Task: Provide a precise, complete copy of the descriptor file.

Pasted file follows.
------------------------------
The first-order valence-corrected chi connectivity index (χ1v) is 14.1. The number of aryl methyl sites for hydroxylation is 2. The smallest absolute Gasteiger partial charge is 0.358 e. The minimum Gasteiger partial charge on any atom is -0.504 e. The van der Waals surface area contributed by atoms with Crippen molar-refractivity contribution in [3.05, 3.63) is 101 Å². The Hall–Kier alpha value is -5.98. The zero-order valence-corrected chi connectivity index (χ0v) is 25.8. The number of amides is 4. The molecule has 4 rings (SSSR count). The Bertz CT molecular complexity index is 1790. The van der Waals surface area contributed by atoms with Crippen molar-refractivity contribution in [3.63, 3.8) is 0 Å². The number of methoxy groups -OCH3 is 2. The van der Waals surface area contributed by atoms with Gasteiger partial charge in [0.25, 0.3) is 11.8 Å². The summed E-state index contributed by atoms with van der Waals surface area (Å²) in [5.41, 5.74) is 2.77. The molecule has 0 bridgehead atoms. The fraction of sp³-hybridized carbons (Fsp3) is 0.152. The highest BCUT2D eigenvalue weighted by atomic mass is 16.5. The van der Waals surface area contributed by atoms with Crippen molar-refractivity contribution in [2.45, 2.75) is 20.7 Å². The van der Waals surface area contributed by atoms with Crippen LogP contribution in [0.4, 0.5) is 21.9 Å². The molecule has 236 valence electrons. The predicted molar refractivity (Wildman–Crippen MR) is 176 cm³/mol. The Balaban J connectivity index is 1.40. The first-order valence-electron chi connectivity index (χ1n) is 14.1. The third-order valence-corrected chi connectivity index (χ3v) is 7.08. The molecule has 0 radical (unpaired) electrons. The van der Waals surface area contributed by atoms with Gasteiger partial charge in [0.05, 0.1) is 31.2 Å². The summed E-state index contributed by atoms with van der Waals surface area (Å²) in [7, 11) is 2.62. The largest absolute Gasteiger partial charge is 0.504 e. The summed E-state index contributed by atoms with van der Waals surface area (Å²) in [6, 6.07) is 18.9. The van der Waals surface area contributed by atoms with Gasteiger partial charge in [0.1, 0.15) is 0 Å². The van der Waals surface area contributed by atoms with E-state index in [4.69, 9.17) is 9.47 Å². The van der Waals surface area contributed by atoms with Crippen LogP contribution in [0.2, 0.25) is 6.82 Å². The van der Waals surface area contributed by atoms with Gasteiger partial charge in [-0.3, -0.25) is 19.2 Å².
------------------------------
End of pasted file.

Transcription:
The first-order valence-corrected chi connectivity index (χ1v) is 14.1. The number of aryl methyl sites for hydroxylation is 2. The smallest absolute Gasteiger partial charge is 0.358 e. The minimum Gasteiger partial charge on any atom is -0.504 e. The van der Waals surface area contributed by atoms with Crippen molar-refractivity contribution in [3.05, 3.63) is 101 Å². The Hall–Kier alpha value is -5.98. The zero-order valence-corrected chi connectivity index (χ0v) is 25.8. The number of amides is 4. The molecule has 4 rings (SSSR count). The Bertz CT molecular complexity index is 1790. The van der Waals surface area contributed by atoms with Crippen molar-refractivity contribution in [3.63, 3.8) is 0 Å². The number of methoxy groups -OCH3 is 2. The van der Waals surface area contributed by atoms with Gasteiger partial charge in [0.25, 0.3) is 11.8 Å². The summed E-state index contributed by atoms with van der Waals surface area (Å²) in [5.41, 5.74) is 2.77. The molecule has 0 bridgehead atoms. The fraction of sp³-hybridized carbons (Fsp3) is 0.152. The highest BCUT2D eigenvalue weighted by atomic mass is 16.5. The van der Waals surface area contributed by atoms with Crippen molar-refractivity contribution in [2.45, 2.75) is 20.7 Å². The van der Waals surface area contributed by atoms with Crippen LogP contribution in [0.4, 0.5) is 21.9 Å². The molecule has 236 valence electrons. The predicted molar refractivity (Wildman–Crippen MR) is 176 cm³/mol. The Balaban J connectivity index is 1.40. The first-order valence-electron chi connectivity index (χ1n) is 14.1. The third-order valence-corrected chi connectivity index (χ3v) is 7.08. The molecule has 0 radical (unpaired) electrons. The van der Waals surface area contributed by atoms with Gasteiger partial charge in [0.05, 0.1) is 31.2 Å². The summed E-state index contributed by atoms with van der Waals surface area (Å²) in [7, 11) is 2.62. The largest absolute Gasteiger partial charge is 0.504 e. The summed E-state index contributed by atoms with van der Waals surface area (Å²) in [6, 6.07) is 18.9. The van der Waals surface area contributed by atoms with Gasteiger partial charge in [0.1, 0.15) is 0 Å². The van der Waals surface area contributed by atoms with E-state index in [4.69, 9.17) is 9.47 Å². The van der Waals surface area contributed by atoms with Crippen LogP contribution in [0.2, 0.25) is 6.82 Å². The van der Waals surface area contributed by atoms with Gasteiger partial charge in [-0.3, -0.25) is 19.2 Å².